JROTC Triathlon Outcome Is Worth the Pain

If you have ever heard someone say, “Embrace the pain,” they are often times talking about a sport and how, yes, practices are difficult and cause pain but the final outcome is worth it. If it’s a JROTC cadet saying it, they most likely mean Triathlon.

Junior Miao Miao Yuan said, “The pain is kind of fun.”

Sophomore Sydney Sears said, “Pain is weakness leaving the body.”

Triathlon consists of three events, the Swim, the Bike, and the Run. The JROTC programs across the District all train and compete with teams of three girls and five guys, while Dimond brings three teams to the competition: Gold, Maroon and Grey.

Senior Meghan Lindbeck, a fourth-year triathlete, said, “I continue to participate and compete because I enjoy doing it. I like winning.”

The instructors from Dimond created the event, and Dimond has been the reigning champion for 11 consecutive years. The Triathlon takes place in the third quarter each school year, and cadets begin training the first week after winter break.

Senior Brandon Thomas said, “Even though there is no official practice on Mondays, I still come in and swim laps at the pool in the morning.”

Triathlon takes dedication. If cadets want to make Gold, the top team, they have to be willing to put in the extra practice and effort and try their very hardest every single day without fail.

Junior Sarah Knowlton said, “It’s hard to be there every day and ready to practice and then go to class. Sometimes I fall asleep in math.”

Practice for Dimond Triathlon team starts at 5:30 sharp every morning. Cadets do not want to be late. If they are late to practice it is extremely likely they will not get as good of a practice as usual.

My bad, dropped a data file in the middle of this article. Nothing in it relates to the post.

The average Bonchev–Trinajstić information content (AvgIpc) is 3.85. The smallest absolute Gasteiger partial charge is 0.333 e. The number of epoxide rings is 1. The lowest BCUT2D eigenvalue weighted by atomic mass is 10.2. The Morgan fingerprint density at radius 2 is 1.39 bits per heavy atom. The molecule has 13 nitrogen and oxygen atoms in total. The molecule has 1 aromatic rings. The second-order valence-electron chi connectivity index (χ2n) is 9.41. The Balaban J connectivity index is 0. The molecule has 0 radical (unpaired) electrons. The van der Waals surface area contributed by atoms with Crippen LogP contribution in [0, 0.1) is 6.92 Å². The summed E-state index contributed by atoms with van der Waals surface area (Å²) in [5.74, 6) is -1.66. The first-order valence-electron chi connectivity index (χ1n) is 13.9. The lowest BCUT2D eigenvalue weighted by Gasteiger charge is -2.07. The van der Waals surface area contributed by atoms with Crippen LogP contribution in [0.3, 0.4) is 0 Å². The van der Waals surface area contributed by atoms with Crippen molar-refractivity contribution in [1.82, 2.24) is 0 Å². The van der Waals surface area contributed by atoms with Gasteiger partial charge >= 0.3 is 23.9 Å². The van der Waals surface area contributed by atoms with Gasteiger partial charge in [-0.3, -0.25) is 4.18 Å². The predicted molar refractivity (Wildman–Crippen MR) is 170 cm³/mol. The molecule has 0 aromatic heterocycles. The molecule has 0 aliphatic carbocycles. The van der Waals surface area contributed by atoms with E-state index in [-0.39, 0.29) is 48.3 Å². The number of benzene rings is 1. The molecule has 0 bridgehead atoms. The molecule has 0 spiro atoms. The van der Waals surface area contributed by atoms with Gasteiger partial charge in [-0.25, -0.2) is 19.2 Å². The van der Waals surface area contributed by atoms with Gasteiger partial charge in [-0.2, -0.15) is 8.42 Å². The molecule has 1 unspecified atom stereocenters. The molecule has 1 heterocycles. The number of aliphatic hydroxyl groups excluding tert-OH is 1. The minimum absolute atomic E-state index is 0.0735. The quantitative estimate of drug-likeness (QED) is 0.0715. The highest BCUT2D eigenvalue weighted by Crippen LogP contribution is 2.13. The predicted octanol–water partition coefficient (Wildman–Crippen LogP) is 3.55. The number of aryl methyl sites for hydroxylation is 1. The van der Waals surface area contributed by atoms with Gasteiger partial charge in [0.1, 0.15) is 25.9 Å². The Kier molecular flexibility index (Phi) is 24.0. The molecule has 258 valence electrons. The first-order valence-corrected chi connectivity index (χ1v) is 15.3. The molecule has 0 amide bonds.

Junior Chris Bulfa said, “The reason I keep showing up and participating is honestly the food and party at the end of the season.”

Master Sgt. Thomas Shelley, the Senior Army Instructor for Dimond JROTC, hosts an annual Triathlon party at the end of each season for all the cadets who participated and put their effort into it.

Master Sgt. Dylan Youngblood, another JROTC instructor for Dimond, said, “Participation kind of builds itself, kids talk about it. It has the mystique of being cool so kids just show up and want to do it.”

Triathlon is said to be the hardest PT (Physical Training) event that JROTC has, and it takes dedication and drive to continue to participate.

Thomas said, “The end game is what makes me keep going. Competition day and being able to look back and realize how much you accomplished.”

While Knowlton said, “The reason I compete is if everyone else can do it, then I can do it. But I can do it better.”

Triathlon is by far the hardest PT event that JROTC participates in. However, in many cadets’ eyes it is also the most fun and the one with the best end result. Who wouldn’t want to be on the team that trains the hardest and wins?

Sears said, “Triathlon is the overall hardest and best JROTC PT event.”